Lost Poetess: What Sappho Did for Poetry

To me, as a poet, Sappho is no less than a Goddess. As celebrated by the Ancient Greeks as Homer, and titled ‘the tenth muse’ by Plato, it is hard to deny that her work was outstanding. She invented her own meter, and was apparently among the first to write poetry from a personal perspective.

Via censorship from the Church, Sappho’s voice has been almost lost. I am indescribably grateful to the archaeologists and historians who dedicate so much of their time to recovering this sort of data from the past. Nonetheless, it is difficult to piece together the words of a poet who can no longer offer her artistry. Even before this barrier, is the more common complication of translation.

For me, poetry’s most powerful force is that of belonging to the author. When we read poetry, the author is speaking to us.¬†When Sappho is translated, this is immediately lost. Apart from the words having slightly different meanings and connotations, there is also the sound and flow of the piece, which would have been particularly important for Sappho who wrote to music and intended to speak her words aloud.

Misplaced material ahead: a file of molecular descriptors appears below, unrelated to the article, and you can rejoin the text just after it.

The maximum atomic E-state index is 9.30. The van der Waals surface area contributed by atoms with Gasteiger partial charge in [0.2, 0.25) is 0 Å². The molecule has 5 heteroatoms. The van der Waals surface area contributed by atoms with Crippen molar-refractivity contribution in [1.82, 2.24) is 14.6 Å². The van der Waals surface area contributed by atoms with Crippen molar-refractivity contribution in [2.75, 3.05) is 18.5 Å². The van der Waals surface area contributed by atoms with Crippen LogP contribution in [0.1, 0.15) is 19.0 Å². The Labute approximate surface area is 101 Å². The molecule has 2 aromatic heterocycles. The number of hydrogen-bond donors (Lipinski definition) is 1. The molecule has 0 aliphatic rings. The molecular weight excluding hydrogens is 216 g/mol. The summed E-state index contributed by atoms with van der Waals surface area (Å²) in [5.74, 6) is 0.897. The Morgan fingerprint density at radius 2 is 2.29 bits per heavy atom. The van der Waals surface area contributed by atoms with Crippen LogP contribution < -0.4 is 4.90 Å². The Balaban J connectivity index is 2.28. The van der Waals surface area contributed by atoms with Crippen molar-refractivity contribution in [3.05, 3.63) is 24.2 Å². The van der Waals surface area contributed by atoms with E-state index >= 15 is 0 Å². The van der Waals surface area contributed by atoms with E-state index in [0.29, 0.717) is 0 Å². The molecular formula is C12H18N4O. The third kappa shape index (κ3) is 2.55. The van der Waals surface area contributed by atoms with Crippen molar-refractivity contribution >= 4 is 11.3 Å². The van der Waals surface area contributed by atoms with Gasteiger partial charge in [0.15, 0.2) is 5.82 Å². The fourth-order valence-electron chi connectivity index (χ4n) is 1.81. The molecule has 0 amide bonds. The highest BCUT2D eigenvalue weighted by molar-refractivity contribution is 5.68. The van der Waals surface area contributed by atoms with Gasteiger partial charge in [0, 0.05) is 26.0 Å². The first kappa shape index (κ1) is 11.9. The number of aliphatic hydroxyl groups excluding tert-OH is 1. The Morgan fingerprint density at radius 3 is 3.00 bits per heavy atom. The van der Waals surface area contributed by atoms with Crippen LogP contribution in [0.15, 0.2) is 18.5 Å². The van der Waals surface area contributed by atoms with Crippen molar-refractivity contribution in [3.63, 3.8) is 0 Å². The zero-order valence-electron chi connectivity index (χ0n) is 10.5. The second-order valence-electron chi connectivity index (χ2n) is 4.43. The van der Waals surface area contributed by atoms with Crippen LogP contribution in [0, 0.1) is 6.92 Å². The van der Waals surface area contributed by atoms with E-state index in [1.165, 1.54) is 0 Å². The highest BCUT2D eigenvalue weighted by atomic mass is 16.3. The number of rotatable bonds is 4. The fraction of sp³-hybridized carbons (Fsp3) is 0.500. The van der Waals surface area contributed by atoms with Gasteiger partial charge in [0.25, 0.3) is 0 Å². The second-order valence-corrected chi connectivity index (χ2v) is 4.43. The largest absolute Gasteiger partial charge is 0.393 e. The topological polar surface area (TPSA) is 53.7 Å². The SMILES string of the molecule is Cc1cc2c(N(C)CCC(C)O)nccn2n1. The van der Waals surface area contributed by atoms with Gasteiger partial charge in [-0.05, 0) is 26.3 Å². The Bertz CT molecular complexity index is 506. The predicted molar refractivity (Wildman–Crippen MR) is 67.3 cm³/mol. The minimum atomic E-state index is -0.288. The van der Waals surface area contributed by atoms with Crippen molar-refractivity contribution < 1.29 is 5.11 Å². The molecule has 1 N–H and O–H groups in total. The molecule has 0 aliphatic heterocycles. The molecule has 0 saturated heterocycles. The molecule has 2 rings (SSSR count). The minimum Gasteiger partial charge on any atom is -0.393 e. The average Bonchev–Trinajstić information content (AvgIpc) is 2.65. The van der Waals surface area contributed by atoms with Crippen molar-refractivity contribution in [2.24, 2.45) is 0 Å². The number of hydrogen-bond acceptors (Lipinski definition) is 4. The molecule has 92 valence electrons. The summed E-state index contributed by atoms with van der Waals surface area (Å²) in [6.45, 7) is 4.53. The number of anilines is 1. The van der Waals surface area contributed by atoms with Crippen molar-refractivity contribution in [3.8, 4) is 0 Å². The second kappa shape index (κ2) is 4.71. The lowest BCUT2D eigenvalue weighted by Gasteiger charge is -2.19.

These translations, however, are not meaningless. I love reading the various translations of Sappho’s work, because it seems to me that the translator holds an important position in terms of creativity. The translator says, ‘this is what Sappho said to me.’

Sappho is hidden behind numerous other voices who try to explain her words and her essence.¬†This is what Sappho still does for poetry. Her life and work contains so much mystery, but we in modern times get to play with this. It’s a challenge: we get to make something from her memory, we get to reinvent her, to piece her together from the bits that we have.

I’ve always felt that the more I know about an artist, the less value I give to my own interpretation of their art, and hence the less personal it becomes to me. Sappho throws fragments at me, puts me in awe, and then refuses to explain herself. I love this about her.

I may still attempt to learn a dead language solely for the purpose of getting closer to Sappho but, for now I’m already overwhelmed with the quantity of rewritten poetry that I have to compare and learn from.

I thank Sappho for writing with a passion that got her work (partially) buried, and I especially thank the scholars who work so hard to revive it.

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